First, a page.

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How Forsyth County Schools is helping students recover from pandemic learning loss
District leaders to start finance committee, new student scholarship
07152020 Board of Education 1

The Forsyth County Board of Education discussed how schools are helping students recover from learning loss, what the district is doing to involve the community in its financial decisions and the education foundation’s growth at its work session on Tuesday, Sept. 13.

Recovering from learning loss

Before looking at what the district has been doing over the past year to help curb learning loss caused by the pandemic, Accountability Coordinator Tim Keyser told the board it is important to look at students’ Georgia Milestones results.

“The state strongly discourages making longitudinal comparisons to pre-pandemic levels because we know that there was an effect that impacted learning,” Keyser said. “But we still think it’s important to look at that data. We want to know where were we before the pandemic? How were our students performing?”

This past year’s results, which include End-of-Grade and End-of-Course assessments for grades 3-12, show a significant drop in student scores across all grades and subjects compared to pre-pandemic levels.

Despite the drop in results, Keyser explained that students still scored much higher than the state average, and Forsyth County Schools had the highest scores in the state among systems testing more than 1,000 students.

“It’s expected, but at the same time, we see that improvement taking place to recover,” Keysar said.

Amy Bartlett, Director of Elementary Education, explained that the system received $13 million in federal funding through the American Rescue Plan during the pandemic, and the district was required to use 20%, or $2.6 million, of the funding to help address learning loss.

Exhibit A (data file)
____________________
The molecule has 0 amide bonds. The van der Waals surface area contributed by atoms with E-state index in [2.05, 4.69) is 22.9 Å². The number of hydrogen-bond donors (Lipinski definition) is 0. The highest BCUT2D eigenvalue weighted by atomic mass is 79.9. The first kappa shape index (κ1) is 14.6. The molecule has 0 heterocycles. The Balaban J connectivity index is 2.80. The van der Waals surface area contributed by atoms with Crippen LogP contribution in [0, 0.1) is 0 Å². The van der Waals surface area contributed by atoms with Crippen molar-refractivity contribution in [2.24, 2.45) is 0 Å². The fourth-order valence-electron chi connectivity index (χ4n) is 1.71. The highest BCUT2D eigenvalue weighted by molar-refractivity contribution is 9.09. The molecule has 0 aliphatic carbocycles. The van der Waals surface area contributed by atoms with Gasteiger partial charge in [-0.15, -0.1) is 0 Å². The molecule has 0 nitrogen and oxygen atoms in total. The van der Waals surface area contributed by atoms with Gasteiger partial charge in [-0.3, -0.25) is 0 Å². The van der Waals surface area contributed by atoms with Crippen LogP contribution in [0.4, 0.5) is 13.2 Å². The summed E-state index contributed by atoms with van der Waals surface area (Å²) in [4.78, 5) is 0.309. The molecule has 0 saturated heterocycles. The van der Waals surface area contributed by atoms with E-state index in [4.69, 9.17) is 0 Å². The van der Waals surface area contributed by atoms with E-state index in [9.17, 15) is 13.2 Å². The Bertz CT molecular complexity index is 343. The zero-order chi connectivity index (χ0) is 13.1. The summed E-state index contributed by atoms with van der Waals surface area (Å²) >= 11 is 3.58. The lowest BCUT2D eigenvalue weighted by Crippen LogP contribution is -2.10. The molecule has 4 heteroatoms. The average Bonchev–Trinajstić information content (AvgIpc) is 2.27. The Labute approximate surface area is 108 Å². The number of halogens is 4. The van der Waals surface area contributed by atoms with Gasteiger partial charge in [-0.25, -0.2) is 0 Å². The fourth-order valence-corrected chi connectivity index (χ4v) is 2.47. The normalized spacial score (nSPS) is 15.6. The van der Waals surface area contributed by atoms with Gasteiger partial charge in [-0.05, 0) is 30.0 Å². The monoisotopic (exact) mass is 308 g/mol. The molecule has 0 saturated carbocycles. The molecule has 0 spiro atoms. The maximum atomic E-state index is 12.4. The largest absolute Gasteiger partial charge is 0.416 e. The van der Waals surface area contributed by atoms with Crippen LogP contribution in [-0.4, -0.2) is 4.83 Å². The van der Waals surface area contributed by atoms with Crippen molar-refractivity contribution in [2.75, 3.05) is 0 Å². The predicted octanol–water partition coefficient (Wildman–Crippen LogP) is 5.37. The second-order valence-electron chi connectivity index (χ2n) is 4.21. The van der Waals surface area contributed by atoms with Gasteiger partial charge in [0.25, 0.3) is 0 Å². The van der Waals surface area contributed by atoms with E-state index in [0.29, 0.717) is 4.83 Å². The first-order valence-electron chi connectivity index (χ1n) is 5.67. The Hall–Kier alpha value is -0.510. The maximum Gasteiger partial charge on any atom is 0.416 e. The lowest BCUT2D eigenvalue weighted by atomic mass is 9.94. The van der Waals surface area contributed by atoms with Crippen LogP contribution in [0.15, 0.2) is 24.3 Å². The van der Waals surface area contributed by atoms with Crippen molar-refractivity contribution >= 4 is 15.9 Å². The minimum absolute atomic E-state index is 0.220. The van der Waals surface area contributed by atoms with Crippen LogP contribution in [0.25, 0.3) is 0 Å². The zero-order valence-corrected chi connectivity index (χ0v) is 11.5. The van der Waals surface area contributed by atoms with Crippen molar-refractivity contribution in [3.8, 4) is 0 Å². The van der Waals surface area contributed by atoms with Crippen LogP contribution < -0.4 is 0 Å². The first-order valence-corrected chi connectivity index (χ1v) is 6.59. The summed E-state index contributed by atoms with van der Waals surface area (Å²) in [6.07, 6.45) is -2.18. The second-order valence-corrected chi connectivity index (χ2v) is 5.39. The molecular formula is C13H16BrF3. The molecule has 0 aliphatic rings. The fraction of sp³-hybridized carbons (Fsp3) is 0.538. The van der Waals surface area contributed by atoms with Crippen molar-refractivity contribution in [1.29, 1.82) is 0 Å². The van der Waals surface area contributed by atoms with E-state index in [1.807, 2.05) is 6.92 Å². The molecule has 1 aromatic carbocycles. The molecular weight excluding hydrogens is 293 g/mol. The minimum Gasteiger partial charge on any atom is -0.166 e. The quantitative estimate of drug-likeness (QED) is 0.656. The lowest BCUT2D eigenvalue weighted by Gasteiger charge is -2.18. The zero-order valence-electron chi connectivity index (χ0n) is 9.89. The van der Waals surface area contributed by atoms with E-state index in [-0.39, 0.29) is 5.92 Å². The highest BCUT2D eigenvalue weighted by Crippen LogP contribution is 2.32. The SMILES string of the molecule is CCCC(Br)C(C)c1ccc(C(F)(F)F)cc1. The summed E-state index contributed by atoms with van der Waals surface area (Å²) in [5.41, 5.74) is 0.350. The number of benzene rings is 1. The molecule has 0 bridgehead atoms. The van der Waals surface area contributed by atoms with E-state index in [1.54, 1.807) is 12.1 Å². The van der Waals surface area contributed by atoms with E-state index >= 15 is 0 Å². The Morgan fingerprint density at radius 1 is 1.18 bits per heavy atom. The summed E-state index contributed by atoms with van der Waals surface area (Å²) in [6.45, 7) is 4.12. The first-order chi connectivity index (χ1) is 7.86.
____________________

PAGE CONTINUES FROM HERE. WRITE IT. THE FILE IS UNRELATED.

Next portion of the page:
FCS used that money to host a summer school in June and early July for all grade levels, inviting students who were at-risk or had failed standards in reading and math.

They also provided door-to-door transportation and provided free meals to students at all six school sites where the program was hosted. Overall, district leaders agreed that the program for both elementary and secondary students was a success.

Bartlett led the elementary program, which helped to engage more than 470 students at five different sites in hands-on activities that they could also take home with them after the 19-day program was over.

To gauge learning recovery, Bartlett explained that they had students take a test before and after summer school on the reading and math standards they especially struggled with.

In math, elementary students scored an average of 37% on their fact fluency test before the program and 50% after. On application of math concepts, scores went from 26% to 47%.

Students focusing on reading followed goals based on their class standards. By the end of the program, Bartlett said 64% of the students had either met or exceeded those goals.

“It’s really extraordinary for 19 days,” Bartlett said. “We’re really proud of the results.”

The middle school and high school programs were hosted at one site, with about 80 middle school students participating in either reading or math lessons focusing on their current and upcoming standards.